“Unfortunately, what we’re passing here today will tie our hands for not just the next biennium but for 10 more years,” Rep. Chris Davis, R-East Windsor, said.
The health and pension portion of the agreement was extended until 2027, which would put it out of reach for the next two gubernatorial terms.
Still, some were concerned with the bigger picture and how the agreement fits into the overall state budget. The state has been operating through an executive order since July 1.
Rep. Gail Lavielle, R-Wilton, said when employee salaries and benefits make up 40 percent of the state’s budget and the state is staring down a $5.1 billion deficit over the next two years then something has to give.
“It’s not the only choice we have,” Lavielle stressed.
Rep. Melissa Ziobron, R-East Haddam, wondered how are they going to shut down the Southbury Training School or the Connecticut Juvenile Training School if they can’t lay off the staff?
She said there’s bipartisan agreement about the need to move to more community settings for both those populations, but that can’t be done without the authority to reduce the workforce.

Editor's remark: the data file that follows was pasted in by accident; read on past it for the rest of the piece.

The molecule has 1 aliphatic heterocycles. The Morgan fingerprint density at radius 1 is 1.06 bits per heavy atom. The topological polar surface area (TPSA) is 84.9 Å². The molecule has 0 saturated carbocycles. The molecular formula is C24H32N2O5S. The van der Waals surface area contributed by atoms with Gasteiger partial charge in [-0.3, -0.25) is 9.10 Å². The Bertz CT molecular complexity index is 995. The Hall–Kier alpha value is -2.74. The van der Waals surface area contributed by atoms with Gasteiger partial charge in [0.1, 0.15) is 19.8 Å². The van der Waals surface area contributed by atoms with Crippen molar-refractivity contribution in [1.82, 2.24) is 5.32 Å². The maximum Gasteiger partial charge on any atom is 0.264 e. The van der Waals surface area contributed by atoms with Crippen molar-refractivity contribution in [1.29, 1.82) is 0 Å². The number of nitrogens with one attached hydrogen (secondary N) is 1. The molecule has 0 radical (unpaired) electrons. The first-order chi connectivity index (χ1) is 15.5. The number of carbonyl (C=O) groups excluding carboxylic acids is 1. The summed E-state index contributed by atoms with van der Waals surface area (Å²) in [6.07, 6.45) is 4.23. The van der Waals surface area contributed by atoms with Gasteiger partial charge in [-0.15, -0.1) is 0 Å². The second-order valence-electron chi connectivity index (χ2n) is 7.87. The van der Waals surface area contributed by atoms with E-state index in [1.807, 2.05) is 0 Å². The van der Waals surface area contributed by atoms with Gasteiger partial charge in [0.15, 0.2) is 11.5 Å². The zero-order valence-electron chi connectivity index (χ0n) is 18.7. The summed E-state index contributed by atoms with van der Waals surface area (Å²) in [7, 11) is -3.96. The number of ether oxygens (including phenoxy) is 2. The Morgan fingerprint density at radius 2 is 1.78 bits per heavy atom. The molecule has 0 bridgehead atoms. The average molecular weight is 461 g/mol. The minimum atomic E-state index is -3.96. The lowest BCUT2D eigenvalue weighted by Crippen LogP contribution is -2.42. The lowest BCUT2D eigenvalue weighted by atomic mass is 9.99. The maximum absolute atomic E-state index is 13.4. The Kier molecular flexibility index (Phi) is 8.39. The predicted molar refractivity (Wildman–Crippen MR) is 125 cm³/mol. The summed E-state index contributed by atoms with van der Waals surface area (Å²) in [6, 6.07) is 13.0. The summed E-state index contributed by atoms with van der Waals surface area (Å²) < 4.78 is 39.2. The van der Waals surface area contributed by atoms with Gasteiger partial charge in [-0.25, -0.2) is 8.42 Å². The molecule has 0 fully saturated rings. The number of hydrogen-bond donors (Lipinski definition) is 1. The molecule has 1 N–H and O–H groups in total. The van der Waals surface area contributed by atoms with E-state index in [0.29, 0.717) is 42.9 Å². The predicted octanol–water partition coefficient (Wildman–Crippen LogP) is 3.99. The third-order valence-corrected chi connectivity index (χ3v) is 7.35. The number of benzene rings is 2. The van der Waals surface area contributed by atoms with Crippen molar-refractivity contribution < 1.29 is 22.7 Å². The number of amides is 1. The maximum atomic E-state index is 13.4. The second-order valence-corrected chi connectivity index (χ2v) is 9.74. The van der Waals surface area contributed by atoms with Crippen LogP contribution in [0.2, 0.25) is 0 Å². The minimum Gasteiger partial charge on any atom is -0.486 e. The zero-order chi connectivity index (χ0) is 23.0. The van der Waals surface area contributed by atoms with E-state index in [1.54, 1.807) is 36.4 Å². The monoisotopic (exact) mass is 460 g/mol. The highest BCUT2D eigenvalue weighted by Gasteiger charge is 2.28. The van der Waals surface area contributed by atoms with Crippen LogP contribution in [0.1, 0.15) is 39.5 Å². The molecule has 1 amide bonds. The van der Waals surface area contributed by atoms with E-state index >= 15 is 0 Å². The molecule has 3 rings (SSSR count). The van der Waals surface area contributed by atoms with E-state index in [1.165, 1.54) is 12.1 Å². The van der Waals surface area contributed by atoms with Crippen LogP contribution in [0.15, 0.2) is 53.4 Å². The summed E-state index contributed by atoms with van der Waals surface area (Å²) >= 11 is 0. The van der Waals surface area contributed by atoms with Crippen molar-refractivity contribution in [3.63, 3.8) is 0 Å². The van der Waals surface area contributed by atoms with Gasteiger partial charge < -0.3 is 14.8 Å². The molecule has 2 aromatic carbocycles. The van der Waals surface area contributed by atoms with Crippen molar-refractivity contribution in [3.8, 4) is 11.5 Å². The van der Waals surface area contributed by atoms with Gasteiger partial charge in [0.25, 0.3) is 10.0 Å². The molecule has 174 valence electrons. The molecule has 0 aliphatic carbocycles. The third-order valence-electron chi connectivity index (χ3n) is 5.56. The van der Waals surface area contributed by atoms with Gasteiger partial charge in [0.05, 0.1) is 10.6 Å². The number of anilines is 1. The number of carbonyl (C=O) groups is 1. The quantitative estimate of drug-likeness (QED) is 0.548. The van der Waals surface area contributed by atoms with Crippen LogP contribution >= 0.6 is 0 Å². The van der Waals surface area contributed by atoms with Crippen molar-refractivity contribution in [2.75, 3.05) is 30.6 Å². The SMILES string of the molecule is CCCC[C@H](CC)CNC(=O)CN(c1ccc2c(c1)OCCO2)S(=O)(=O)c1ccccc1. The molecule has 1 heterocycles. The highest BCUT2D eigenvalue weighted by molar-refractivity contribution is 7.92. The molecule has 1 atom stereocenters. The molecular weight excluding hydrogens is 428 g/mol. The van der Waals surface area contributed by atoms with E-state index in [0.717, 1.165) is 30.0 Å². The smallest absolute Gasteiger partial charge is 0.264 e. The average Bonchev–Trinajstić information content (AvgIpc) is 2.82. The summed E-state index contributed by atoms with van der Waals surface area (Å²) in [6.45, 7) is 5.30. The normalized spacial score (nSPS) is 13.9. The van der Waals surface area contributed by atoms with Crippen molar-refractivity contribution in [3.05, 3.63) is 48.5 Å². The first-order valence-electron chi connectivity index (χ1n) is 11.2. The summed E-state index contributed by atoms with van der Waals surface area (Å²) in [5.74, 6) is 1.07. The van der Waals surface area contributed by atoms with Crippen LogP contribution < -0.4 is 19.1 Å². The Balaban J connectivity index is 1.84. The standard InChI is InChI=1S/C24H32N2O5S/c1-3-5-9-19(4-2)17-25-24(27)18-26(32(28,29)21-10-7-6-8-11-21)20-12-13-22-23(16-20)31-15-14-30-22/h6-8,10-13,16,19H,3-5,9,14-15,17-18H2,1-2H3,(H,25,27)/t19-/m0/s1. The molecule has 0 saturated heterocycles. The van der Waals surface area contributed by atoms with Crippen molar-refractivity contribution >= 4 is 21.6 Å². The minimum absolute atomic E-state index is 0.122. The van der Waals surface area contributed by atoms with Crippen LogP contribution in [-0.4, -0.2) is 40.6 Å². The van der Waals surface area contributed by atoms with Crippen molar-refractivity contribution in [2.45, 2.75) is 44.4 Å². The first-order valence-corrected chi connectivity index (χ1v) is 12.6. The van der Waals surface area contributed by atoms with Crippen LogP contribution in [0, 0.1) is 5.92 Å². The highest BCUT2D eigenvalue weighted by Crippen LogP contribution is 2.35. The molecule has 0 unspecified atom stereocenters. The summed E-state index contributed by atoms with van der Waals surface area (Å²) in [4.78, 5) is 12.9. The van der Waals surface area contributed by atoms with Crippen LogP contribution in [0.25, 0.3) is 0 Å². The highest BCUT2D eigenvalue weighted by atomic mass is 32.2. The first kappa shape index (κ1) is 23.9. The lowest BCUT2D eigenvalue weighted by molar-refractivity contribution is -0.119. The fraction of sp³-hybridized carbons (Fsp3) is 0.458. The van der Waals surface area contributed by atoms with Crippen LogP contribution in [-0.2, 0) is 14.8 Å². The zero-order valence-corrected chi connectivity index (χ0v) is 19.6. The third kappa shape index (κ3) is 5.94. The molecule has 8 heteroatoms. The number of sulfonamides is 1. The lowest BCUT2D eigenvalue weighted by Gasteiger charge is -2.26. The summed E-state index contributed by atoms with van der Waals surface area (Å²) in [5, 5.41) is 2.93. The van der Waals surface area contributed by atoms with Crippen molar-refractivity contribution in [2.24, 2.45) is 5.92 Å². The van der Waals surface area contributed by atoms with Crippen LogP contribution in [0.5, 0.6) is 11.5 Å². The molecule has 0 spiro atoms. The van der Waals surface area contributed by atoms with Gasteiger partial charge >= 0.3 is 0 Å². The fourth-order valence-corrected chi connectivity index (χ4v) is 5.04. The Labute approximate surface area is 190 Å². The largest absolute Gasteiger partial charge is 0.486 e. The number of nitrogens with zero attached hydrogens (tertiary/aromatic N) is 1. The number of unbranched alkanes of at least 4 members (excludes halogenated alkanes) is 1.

D’Agostino said the no layoff provision doesn’t apply to new hires and it doesn’t apply to the state police or employees who aren’t willing to be reorganized or retrained when a prison is closed or an agency is merged with another.
Klarides said she felt “sadness” for most of the day listening to the debate and the choices lawmakers were given.
“The circumstances we are in right now are so dire,” Klarides said.
She said she doesn’t know how Democrats reached the conclusions they did regarding the deal. She was also frustrated they did not raise the labor agreement the same day they debated a two-year budget.
It meant the Republicans were unable to raise their budget for debate. They tried, but were denied because it wasn’t within the rules.
Malloy applauded passage of the deal Monday, but also offered a warning.
“I remind lawmakers that as each day goes by with this plan unapproved, certain savings that this agreement will create will dissipate. I urge the Senate to adopt this agreement in concurrence with the House so that it can go into effect and these savings can develop as soon as possible,” Malloy said.
The state Senate is expected to take up the deal on Monday, July 31.